Studies like this one, Beware the Ties that Bind, by Martin Ruef of the Stanford Graduate Business School make Creative Generalist very happy.
Ruef has found that disparate information and its transmission are keys to innovation. “Weak ties — of acquaintanceship, of colleagues who are not friends — provide non-redundant information and contribute to innovation because they tend to serve as bridges between disconnected social groups,” he says. “Weak ties allow for more experimentation in combining ideas from disparate sources and impose fewer demands for social conformity than do strong ties.”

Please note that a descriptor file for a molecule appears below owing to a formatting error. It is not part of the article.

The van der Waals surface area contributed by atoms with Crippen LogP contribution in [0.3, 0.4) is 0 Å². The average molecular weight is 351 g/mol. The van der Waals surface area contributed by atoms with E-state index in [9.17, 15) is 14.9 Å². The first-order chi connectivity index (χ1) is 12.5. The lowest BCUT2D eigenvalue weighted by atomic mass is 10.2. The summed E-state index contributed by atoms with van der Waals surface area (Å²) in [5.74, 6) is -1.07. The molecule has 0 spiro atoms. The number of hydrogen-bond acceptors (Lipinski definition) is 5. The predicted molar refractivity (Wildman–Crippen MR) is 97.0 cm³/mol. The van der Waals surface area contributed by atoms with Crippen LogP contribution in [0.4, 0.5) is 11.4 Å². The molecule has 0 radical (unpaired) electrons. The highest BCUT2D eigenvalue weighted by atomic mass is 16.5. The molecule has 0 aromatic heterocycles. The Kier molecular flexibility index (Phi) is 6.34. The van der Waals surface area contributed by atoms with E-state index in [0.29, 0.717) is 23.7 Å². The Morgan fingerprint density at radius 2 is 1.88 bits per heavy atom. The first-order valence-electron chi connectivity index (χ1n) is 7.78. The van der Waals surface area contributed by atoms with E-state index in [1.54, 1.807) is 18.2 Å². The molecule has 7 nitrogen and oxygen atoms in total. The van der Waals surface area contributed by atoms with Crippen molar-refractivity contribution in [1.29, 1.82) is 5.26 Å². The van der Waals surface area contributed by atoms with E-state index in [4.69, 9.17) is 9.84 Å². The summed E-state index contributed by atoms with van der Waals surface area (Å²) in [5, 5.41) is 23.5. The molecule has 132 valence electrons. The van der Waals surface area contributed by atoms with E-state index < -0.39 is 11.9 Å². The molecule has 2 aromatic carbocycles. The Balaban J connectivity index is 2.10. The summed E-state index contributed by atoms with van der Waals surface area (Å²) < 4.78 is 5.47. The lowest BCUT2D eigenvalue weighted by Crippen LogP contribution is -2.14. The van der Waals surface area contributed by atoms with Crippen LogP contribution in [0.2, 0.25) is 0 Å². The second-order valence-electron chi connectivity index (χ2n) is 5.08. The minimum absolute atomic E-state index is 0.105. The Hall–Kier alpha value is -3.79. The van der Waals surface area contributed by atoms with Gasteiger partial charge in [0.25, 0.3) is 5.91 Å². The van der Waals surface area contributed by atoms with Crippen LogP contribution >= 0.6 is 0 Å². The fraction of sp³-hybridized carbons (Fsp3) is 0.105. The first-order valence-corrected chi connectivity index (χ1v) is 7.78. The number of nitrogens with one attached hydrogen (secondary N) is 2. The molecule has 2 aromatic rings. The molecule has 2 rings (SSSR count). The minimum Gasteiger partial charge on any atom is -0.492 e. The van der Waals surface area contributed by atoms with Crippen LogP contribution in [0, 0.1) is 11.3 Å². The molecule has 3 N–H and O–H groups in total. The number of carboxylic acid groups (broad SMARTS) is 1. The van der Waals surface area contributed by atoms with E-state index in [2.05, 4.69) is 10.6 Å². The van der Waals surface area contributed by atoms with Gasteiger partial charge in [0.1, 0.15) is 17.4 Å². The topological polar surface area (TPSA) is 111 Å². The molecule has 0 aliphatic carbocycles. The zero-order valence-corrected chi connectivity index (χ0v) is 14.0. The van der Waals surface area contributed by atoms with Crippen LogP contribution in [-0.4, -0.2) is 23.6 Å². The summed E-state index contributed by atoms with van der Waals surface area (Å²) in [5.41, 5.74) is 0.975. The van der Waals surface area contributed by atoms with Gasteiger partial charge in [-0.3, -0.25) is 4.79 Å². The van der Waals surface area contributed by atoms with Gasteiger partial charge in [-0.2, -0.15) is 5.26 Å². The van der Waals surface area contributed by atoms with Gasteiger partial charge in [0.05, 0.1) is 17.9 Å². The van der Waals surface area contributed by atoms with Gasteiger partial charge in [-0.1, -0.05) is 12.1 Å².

Entrepreneurs who spend more time with a diverse network of strong and weak ties — of family, friends, business colleagues, advisors, acquaintances, and complete strangers — are three times more likely to innovate than entrepreneurs stuck within a uniform network. “Diverse networks and sources of information encourage the diffusion of non-redundant information and thus stimulate creativity,” says Ruef. In terms of the entrepreneurial team itself, “the more entrepreneurs you have, the more likely you are to have innovation because people come in with different backgrounds and perspectives.” Ruef cautions, though, that even if complete strangers spend a lot of time together, the ties among them soon will be the equivalent of strong ties and drown out the benefits of non-redundant information.